GIPF gamble bears fruit


Windhoek – Government Institutions Pension Fund (GIPF) has received over R7 million from the Namibia Procurement Trust Fund ‑ the first dividend from its unlisted fund projects. The procurement fund handed over the cheque during a GIPF project financing information session held at a local hotel in the capital on September 23.

GIPF contracted Namibia Procurement Trust Fund in early 2010, as a new procurement finance product that supports the funding needs of entrepreneurs who have successfully secured supply contracts into the value chains of local authorities, parastatals, private sector and central government.

Besides financing, the Namibia Procurement Fund also focuses on the performance of Namibian SMEs through its Enterprise Development Programme (EDP), which was developed in partnership with the German Development Co-operation (GIZ). 

EDP provides training to the public in various fields, for example, on how to tender, bookkeeping, project management, costing and pricing. Ellaine Samson, the Chairperson of GIPF Board of Trustees, said to date GIPF has invested R148 million in the Namibia Procurement Trust Fund, with the aim to play a catalytic role in enabling upcoming entrepreneurs to successfully partake in mainstream business activities.

“We believe that in so doing we facilitate the multiplication of Namibian entrepreneurs who in turn create much-needed jobs for the economy,” Samson said.   Meanwhile, GIPF used the information session to explain the Unlisted Investment Policy (UIP).

According to Samson, the holistic aim of the UIP was to make a meaningful contribution to the national economy through innovative ways while preserving members’ interest at all times. UIP was established in 2008. 

Through this policy, the fund seeks to promote development through empowerment of entrepreneurs without prejudice to interest of members as well as beneficiaries. GIPF, the largest pension fund in Namibia worth over R60 billion, has committed R2.3 billion ‑ of which R679 million has already been injected into projects countrywide.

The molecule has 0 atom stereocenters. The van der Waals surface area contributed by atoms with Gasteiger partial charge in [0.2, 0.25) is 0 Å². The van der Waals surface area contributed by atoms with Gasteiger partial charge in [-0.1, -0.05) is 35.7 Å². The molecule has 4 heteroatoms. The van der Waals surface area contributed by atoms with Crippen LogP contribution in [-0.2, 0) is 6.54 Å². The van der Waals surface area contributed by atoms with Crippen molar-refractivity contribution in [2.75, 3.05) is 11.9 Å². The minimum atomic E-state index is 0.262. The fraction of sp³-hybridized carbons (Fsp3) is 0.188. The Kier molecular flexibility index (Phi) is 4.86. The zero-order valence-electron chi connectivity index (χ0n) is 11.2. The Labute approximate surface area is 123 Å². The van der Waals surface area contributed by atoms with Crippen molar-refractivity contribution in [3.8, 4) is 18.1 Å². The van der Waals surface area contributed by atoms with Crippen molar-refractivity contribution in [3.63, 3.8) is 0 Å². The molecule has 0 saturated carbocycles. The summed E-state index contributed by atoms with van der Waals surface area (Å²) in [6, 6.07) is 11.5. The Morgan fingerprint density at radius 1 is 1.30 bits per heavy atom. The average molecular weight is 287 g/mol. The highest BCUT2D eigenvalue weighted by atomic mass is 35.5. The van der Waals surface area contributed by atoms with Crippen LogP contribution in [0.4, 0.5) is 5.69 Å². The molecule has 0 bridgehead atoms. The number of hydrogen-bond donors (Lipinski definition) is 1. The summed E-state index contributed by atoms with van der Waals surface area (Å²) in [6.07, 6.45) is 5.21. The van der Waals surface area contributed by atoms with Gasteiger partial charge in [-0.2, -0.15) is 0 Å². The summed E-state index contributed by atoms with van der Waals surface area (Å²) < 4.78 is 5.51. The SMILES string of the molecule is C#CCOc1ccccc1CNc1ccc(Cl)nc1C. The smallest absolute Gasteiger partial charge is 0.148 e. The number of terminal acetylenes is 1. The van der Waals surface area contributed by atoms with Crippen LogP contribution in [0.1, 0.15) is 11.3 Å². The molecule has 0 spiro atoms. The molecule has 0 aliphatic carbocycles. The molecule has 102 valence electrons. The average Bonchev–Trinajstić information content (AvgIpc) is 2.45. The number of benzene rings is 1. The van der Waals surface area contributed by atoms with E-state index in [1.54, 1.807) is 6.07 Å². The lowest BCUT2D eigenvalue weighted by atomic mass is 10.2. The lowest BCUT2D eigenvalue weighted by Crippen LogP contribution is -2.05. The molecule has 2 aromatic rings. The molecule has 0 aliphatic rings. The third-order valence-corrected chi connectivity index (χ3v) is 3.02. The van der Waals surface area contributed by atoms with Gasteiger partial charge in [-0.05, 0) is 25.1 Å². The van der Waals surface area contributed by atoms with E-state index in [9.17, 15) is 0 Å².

Tarah Shaanika, CEO of NCCI, noted that: “On our part as a business representative organisation, we will create platforms for empowering entrepreneurs with information about sources of funding and the financing products available in the market.

“We will also continue to encourage the financial institutions to be more creative in developing financing instruments, which can fuel industrialisation, economic growth and employment creation.  David Nuyoma, CEO of GIPF, said, “Our aim is to ensure broad-based participation and facilitate true empowerment process. Through this campaign, we hope to bridge the gap between lack of information and access to financial capital.” 

Nuyoma emphasised the objectives of GIPF as, among others, to provide development finance to the non-listed sector with growth potential.  The pension fund further aims at managing risks through a balanced and diversified investment approach as well as stimulating growth of the Namibian capital market, together with promoting the overall economic development of Namibia, he said.

Other investment trusts that have benefited from the policy so far are Desert Stone Trust Fund (R12.5m); Kongalend Renewable Energy (R51.4m); VPB Growth Trust Fund (R32m); Frontier Property Trust Fund (R222m); Preferred Investment Property Trust Fund (R87m); Koningstein Capital Investment Property Trust Fund (R8.5m ); First Capital Real Estate Finance Trust Fund (R4.9m); Tunga Real Estate Trust Fund (R141m); and Expanded Infrastructure Trust Fund (R11.9m).

September 2013
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